The bell rings at 10:47 a.m. signaling the start of 5A lunch. Instead of joining the throngs of students munching warm fries in the SAC or the crowds of people chatting along Blair Boulevard, senior Jordan Gross gathers his belongings and leaves school for the day.
He is off to work at his father's business, Wall to Wall Carpeting, a business that he plans to take over one day.
While Gross's family-owned business is one of only a select few at Blair, family businesses make up 80 to 90 percent of all business enterprises in North America, according to a 1996 issue of Family Business Review. Though limiting children's' choices about their future could cause unhappiness and resentment, according to psychologist Maurine Kelly, being part of a family business can also be a rewarding experience. Blazers who are preordained to take over their family's business forgo the typical high school route and opt for the sense of security they feel by knowing that their futures are already decided.
The task of running and maintaining a family-owned business, however, is challenging in and of itself, seeing as only 40 percent of family-owned businesses survive to the second generation, according to a May 2003 article in the Boston Globe, indicating a high potential for failure.
While Wall to Wall Carpeting has been up and running for 33 years, it is still being run by Gross's father and has not yet reached the second generation. "My Dad wants to keep the business in the family, but if no one in the family takes it over then he will sell it," says Gross.
Gross does not want to see this happen and is willing to work hard to help his father with the business, hoping to be the "second generation" that continues to run the business after he attends Montgomery College.
Even more burdensome than keeping a family-owned business afloat, however, is the struggle to start the business in the first place. Gross's father quit school when he was 13 and became a carpet installer. Through his work in carpeting, he became more knowledgeable about the business and was able to open his own store a few years later. "He built the business out of nothing," says Gross. "He came out of the gutter and built something, raised 8 kids, no mother. He was doing everything on his own."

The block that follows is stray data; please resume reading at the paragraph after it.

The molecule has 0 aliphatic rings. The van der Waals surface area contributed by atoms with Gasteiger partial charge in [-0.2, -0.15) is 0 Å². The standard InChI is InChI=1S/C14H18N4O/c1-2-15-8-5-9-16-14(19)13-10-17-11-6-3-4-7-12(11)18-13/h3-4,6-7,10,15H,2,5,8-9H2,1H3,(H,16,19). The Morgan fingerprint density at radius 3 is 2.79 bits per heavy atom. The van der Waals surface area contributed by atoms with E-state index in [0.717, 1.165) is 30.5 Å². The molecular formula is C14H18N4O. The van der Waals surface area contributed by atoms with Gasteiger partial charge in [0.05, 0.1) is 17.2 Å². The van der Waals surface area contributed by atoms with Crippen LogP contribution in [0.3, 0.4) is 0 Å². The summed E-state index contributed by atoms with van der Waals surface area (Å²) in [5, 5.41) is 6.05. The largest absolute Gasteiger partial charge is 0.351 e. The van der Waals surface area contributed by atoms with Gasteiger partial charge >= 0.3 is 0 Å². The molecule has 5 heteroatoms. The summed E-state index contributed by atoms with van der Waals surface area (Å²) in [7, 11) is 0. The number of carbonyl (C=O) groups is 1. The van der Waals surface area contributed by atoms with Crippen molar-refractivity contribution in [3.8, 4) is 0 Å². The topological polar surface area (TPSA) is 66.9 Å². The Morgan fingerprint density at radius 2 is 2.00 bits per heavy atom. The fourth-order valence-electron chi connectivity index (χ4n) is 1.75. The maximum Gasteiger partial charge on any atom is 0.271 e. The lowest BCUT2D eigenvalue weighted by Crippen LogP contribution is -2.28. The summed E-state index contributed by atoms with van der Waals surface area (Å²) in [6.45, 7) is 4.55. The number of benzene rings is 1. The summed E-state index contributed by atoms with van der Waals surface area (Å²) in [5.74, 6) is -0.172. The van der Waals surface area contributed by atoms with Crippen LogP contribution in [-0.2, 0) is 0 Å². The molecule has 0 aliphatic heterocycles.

Freshman Linda Li's father went through an equally arduous experience to start his business, Han Won Inc., which delivers food and supplies to Chinese restaurants. Li's father watched longingly as many of his friends successfully started their own food warehouse and food wholesale businesses while he was stuck at his job at Farm Depot in Washington, D.C. It was then, about four years ago, that Li's father decided to start his own business. He saved money over the course of a few months and then bought the resources and supplies he needed to start his own food delivery service.
Taking pride in his business, Li's father only trusts leaving it in the hands of a reliable family member, preferably Li's eighth-grade brother, Kenny. While this decision limits his future, Kenny still plans to go to college to study business and to subsequently work at Han Won Inc. to please his father. "I'm relieved to know that I already have a job when I graduate college and that I won't have the stress of finding work," Kenny says. "But I also might want to do something else at some point."
Having this type of predetermined future can be conflicting for teenagers who want to satisfy their parents, but also pursue other opportunities, says Kelly. "If they have no choice, they could be very unhappy," she says.
Such melancholy and inner-conflict has never been a problem for Gross, who holds deep respect for his father and his business. "He tells me to do something and I do it. No questions asked," says Gross. "Just got to do it."
His steadfast dedication, however, takes up a lot of his free time that was previously spent with friends. "I don't get to do what I used to be able to do. Just hanging out with friends and not having to always worry about working," Gross says. He currently works Monday through Friday from 12 p.m. to 7 p.m., leaving little time for more frivolous, pleasurable activities.
Despite this minor drawback, Gross's employment at his father's business in Prince George's County has ultimately been a positive experience, allowing him to receive the On the Job training credits (OJT) he needs to graduate high school. "I talked to my counselor, and I wasn't going to be able to graduate unless I did this," Gross says. Having helped at Wall to Wall Carpeting since sixth grade, working there for long hours was familiar for Gross, who immediately jumped at the opportunity so that he would be able to graduate on time.
Gross also embraces the fact that his future is secured and is happy that he will not have to face the anxieties that encompass searching for a job. "It's good to know that I've got a job lined up," he says. "I've always got that to fall back on."
Katherine Duncan. Katherine Duncan is beyond excited to be in her senior year of high school. A perpetually tired, slightly spaztic girl, Katherine enjoys many things--including hanging out with her friends, going shopping and being lazy. Though she is still license-less, she has a permit (finally) and … More »